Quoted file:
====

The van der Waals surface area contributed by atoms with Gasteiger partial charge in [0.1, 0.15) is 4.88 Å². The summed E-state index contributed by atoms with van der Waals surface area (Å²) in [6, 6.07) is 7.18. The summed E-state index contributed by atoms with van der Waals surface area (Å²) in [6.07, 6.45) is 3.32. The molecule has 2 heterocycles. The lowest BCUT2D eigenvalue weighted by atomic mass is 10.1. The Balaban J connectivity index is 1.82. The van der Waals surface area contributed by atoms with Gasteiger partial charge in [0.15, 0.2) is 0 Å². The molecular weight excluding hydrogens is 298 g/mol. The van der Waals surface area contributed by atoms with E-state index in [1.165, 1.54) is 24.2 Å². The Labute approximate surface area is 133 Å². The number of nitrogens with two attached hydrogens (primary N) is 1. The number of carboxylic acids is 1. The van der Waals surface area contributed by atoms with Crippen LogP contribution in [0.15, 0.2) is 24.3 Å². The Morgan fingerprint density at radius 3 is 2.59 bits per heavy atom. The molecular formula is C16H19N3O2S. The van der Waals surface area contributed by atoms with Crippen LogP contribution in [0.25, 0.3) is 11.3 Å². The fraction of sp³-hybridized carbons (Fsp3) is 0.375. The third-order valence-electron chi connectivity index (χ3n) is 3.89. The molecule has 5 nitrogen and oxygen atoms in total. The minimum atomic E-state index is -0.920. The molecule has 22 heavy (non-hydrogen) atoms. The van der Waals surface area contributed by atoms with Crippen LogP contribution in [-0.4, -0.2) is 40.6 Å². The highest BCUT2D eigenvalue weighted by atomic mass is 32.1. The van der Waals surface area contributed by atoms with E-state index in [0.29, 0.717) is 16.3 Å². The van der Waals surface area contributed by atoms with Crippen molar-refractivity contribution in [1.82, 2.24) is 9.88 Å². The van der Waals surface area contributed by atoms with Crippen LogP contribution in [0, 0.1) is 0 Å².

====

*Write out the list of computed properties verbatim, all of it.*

The van der Waals surface area contributed by atoms with Gasteiger partial charge in [0.1, 0.15) is 4.88 Å². The summed E-state index contributed by atoms with van der Waals surface area (Å²) in [6, 6.07) is 7.18. The summed E-state index contributed by atoms with van der Waals surface area (Å²) in [6.07, 6.45) is 3.32. The molecule has 2 heterocycles. The lowest BCUT2D eigenvalue weighted by atomic mass is 10.1. The Balaban J connectivity index is 1.82. The van der Waals surface area contributed by atoms with Gasteiger partial charge in [0.15, 0.2) is 0 Å². The molecular weight excluding hydrogens is 298 g/mol. The van der Waals surface area contributed by atoms with E-state index in [1.165, 1.54) is 24.2 Å². The Labute approximate surface area is 133 Å². The number of nitrogens with two attached hydrogens (primary N) is 1. The number of carboxylic acids is 1. The van der Waals surface area contributed by atoms with Crippen LogP contribution in [0.15, 0.2) is 24.3 Å². The Morgan fingerprint density at radius 3 is 2.59 bits per heavy atom. The molecular formula is C16H19N3O2S. The van der Waals surface area contributed by atoms with Crippen LogP contribution in [0.25, 0.3) is 11.3 Å². The fraction of sp³-hybridized carbons (Fsp3) is 0.375. The third-order valence-electron chi connectivity index (χ3n) is 3.89. The molecule has 5 nitrogen and oxygen atoms in total. The minimum atomic E-state index is -0.920. The molecule has 22 heavy (non-hydrogen) atoms. The van der Waals surface area contributed by atoms with Crippen LogP contribution in [-0.4, -0.2) is 40.6 Å². The highest BCUT2D eigenvalue weighted by atomic mass is 32.1. The van der Waals surface area contributed by atoms with E-state index in [0.29, 0.717) is 16.3 Å². The van der Waals surface area contributed by atoms with Crippen molar-refractivity contribution in [1.82, 2.24) is 9.88 Å². The van der Waals surface area contributed by atoms with Crippen LogP contribution in [0, 0.1) is 0 Å².